It found that at least 17 hectares of areas zoned as Protection Forests, which were established to maintain biodiversity and ecosystems on the island, had been illegally deforested and at least 841 hectares of Production Forest, in which forestry uses are allowed, were lost to miners that did not have permits to clear the land.

In six villages on the island, which is home to the Bajau people, researchers found that "brown cloudy water in the ocean near the villages" forced the tribe to "go much further offshore to reach fishing grounds" and they had to buy more fuel, putting them further in debt.

The Bajaus, known for their ability to stay underwater for up to 10 minutes on a single breath through the development of larger spleens and greater lung capacity, now also find it hard to teach their children how to swim from an early age because of the contaminated water. Three Bajau children drowned in Baliara village in the last decade, the report said.

Last month, a flood occurred in the village after only half an hour of rainfall, which residents attributed to the soil degradation caused by the two nickel mines. Researchers found villagers in Puununu and Baliara suffered from "itchiness, festering and blistering" skin due to muddy water around the island.

"The unchecked deforestation in Indonesia has tragically cost young lives and further threatens the health and well-being of the Bajau people. Our investigation also suggests the clearing may defy the law, imperilling not just people but wildlife that depend on standing forests," Hurowitz said.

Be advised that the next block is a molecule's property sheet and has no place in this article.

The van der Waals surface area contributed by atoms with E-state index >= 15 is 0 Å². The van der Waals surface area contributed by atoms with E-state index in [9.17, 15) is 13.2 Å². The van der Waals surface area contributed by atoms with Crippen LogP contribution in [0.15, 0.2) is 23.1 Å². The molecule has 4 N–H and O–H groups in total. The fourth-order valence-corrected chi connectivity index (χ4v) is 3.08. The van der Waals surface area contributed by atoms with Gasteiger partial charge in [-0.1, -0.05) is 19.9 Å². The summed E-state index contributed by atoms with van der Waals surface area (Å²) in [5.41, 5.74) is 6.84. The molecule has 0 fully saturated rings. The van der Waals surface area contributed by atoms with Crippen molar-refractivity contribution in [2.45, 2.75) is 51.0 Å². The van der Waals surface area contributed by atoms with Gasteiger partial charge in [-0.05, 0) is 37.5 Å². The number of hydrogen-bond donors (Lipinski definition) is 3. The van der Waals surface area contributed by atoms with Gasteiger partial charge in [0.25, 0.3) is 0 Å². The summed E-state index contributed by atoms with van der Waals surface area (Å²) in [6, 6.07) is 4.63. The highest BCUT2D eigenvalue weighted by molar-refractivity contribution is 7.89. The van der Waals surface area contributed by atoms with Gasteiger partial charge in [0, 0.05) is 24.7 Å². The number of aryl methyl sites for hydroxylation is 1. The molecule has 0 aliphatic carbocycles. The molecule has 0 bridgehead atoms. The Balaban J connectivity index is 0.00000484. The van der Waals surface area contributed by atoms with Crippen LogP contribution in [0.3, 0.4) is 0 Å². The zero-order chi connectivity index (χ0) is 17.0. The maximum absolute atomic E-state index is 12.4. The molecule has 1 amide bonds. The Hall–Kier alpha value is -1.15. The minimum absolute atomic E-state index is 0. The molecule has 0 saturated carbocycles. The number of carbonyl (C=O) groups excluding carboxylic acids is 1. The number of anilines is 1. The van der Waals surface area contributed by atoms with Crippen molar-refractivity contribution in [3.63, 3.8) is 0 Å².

No permits

Among the top 10 nickel mines responsible for deforestation named in the report are Vale Indonesia, whose controlling shareholder is state-owned mining holding company Mind ID; state-owned miner Aneka Tambang; and Bintang Delapan Mineral, which is affiliated with Tsingshan, Chinese stainless steel giant and EV battery materials producer.

The report alleges that large percentages of land area within the three miners' nickel concessions were classified as "high carbon stock forest," or intact forest; 85 per cent of the more than 2,700 hectares of forest that Bintang Delapan Mineral cut were supposedly intact forest, for example.

The group argues in the report that BMW, Mercedes-Benz and VW should remove Bintang Delapan Mineral from their supply chains, as "nearly the entire area of the Bintang Delapan Mineral concession falls within [the International Union for Conservation of Nature]-designated Key Biodiversity Area".

"The EU Battery Regulation requires economic operators to consider taking steps to mitigate biodiversity loss in their supply chains, and to also consider removing from their supply chains companies that do not undertake such mitigating actions," the report said.

Atina Rizqiana, a social anthropologist at Jakarta-based think tank the Center of Economic and Law Studies, said it was unlikely that Indonesia would see more environmentally friendly policies under Prabowo. The former general said on the campaign trail that he would continue President Joko Widodo's downstreaming policy, which bans the export of raw critical minerals such as nickel and bauxite.

"Unfortunately, several policies advocated by his campaign fail to reflect any intention to lead Indonesia in an order that [promotes] democracy and environmentally friendly policies. The downstreaming [policy] has been proven to have a negative impact on the quality of life and economies of the surrounding communities," Atina said.

Source: https://www.scmp.com/week-asia/health-environment/article/3259476/chinese-linked-nickel-miners-indonesia-accelerating-deforestation-threatening-indigenous-baja